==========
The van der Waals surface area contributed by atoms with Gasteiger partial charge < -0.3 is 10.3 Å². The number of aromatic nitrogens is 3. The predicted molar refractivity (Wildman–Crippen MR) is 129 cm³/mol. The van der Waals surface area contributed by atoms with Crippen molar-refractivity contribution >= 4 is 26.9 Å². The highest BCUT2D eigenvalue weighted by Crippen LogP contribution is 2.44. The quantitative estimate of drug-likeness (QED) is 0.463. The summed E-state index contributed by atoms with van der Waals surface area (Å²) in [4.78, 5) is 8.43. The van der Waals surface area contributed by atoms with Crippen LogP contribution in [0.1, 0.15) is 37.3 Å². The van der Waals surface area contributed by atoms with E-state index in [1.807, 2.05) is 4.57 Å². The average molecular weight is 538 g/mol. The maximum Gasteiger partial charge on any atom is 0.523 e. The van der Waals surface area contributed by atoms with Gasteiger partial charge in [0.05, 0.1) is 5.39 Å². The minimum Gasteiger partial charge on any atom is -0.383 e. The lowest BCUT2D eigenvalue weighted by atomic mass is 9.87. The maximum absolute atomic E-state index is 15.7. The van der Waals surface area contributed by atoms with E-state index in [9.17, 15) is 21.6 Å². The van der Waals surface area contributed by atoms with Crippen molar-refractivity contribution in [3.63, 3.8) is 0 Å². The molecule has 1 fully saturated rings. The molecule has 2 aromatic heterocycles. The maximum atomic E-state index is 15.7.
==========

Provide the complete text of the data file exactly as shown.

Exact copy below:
The van der Waals surface area contributed by atoms with Gasteiger partial charge < -0.3 is 10.3 Å². The number of aromatic nitrogens is 3. The predicted molar refractivity (Wildman–Crippen MR) is 129 cm³/mol. The van der Waals surface area contributed by atoms with Crippen molar-refractivity contribution >= 4 is 26.9 Å². The highest BCUT2D eigenvalue weighted by Crippen LogP contribution is 2.44. The quantitative estimate of drug-likeness (QED) is 0.463. The summed E-state index contributed by atoms with van der Waals surface area (Å²) in [4.78, 5) is 8.43. The van der Waals surface area contributed by atoms with Crippen LogP contribution in [0.1, 0.15) is 37.3 Å². The van der Waals surface area contributed by atoms with E-state index in [1.807, 2.05) is 4.57 Å². The average molecular weight is 538 g/mol. The maximum Gasteiger partial charge on any atom is 0.523 e. The van der Waals surface area contributed by atoms with Gasteiger partial charge in [0.05, 0.1) is 5.39 Å². The minimum Gasteiger partial charge on any atom is -0.383 e. The lowest BCUT2D eigenvalue weighted by atomic mass is 9.87. The maximum absolute atomic E-state index is 15.7. The van der Waals surface area contributed by atoms with E-state index in [9.17, 15) is 21.6 Å². The van der Waals surface area contributed by atoms with Crippen molar-refractivity contribution in [3.63, 3.8) is 0 Å². The molecule has 1 fully saturated rings. The molecule has 2 aromatic heterocycles. The maximum atomic E-state index is 15.7.